New Jersey Muslim Leader Sues Newark Board of Education and Ras Baraka

November 19, 2014 − by John David − in Litigation − No Comments

Special education teacher and prominent Imam claims religious discrimination, wrongful termination

NEWARK, N.J. (Nov. 19, 2014) – Legal discovery continues in a lawsuit filed earlier this year by prominent Newark Muslim leader Mustafa El-Amin against the Newark Board of Education and former Newark Central High Principal and current Newark Mayor Ras Baraka among other defendants.  The five count lawsuit, filed by Ryan Linder, Esq., alleges that El-Amin was denied a previously granted religious accommodation and wrongfully terminated because of his religious beliefs.

El-Amin, a New Jersey native with a master’s degree in public administration from Rutgers University, had been an employee of the Newark Board of Education since 1983, serving most recently as a tenured special education teacher.  Outside of his employment, El-Amin is the Imam of Masjid Ibrahim, one of New Jersey’s largest mosques and is regarded as a leader of New Jersey’s Muslim community.

According to the lawsuit, prior to transferring to Newark Central High, El-Amin requested and was granted a religious accommodation that allowed him to attend Al Jumu’ah, a weekly Muslim religious service, every Friday afternoon.  Aside from enabling him to observe his faith, as a cancer survivor, El-Amin also found the weekly services to be therapeutic.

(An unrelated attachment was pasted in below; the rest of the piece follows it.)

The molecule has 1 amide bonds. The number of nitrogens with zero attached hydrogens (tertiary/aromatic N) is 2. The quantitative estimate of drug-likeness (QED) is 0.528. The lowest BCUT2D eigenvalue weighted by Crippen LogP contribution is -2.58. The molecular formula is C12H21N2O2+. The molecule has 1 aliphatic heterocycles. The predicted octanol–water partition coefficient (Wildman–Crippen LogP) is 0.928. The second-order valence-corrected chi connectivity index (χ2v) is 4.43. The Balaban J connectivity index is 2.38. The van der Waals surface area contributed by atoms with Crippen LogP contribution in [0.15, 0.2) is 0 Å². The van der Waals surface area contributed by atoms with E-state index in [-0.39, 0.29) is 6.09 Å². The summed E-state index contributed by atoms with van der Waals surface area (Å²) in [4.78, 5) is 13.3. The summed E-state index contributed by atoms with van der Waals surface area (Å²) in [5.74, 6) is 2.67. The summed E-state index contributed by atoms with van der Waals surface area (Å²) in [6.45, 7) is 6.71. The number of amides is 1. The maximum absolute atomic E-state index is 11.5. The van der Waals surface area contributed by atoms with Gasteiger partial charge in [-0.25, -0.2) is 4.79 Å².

Upon arrival at Central High in 2010, El-Amin complained about inadequate staffing levels for the autistic students he taught.  He also asked for the religious accommodation to attend weekly services.  According to the lawsuit, El-Amin was denied the religious accommodation and was instead subjected to retaliation, religious discrimination and harassment.

Among the allegations in the lawsuit, defendant Sheila Larenceau, who served as El-Amin’s supervisor, besmirched El-Amin’s reputation among his colleagues and belittled his religious beliefs.  According to the lawsuit, Larenceau told two of El-Amin’s fellow teachers that he did not want to do any work because he was solely concerned with that “Muslim stuff.”

When El-Amin complained to then-principal Baraka, his religious accommodation was again denied, according to the lawsuit.  Faced with choosing between his faith and his job, El-Amin resigned his position in 2012.

The lawsuit seeks compensatory and punitive damages for lost income as well as physical, mental and emotional distress.  Copies of the complaint are available for download here and at


Contact: John P. David


Comments are closed.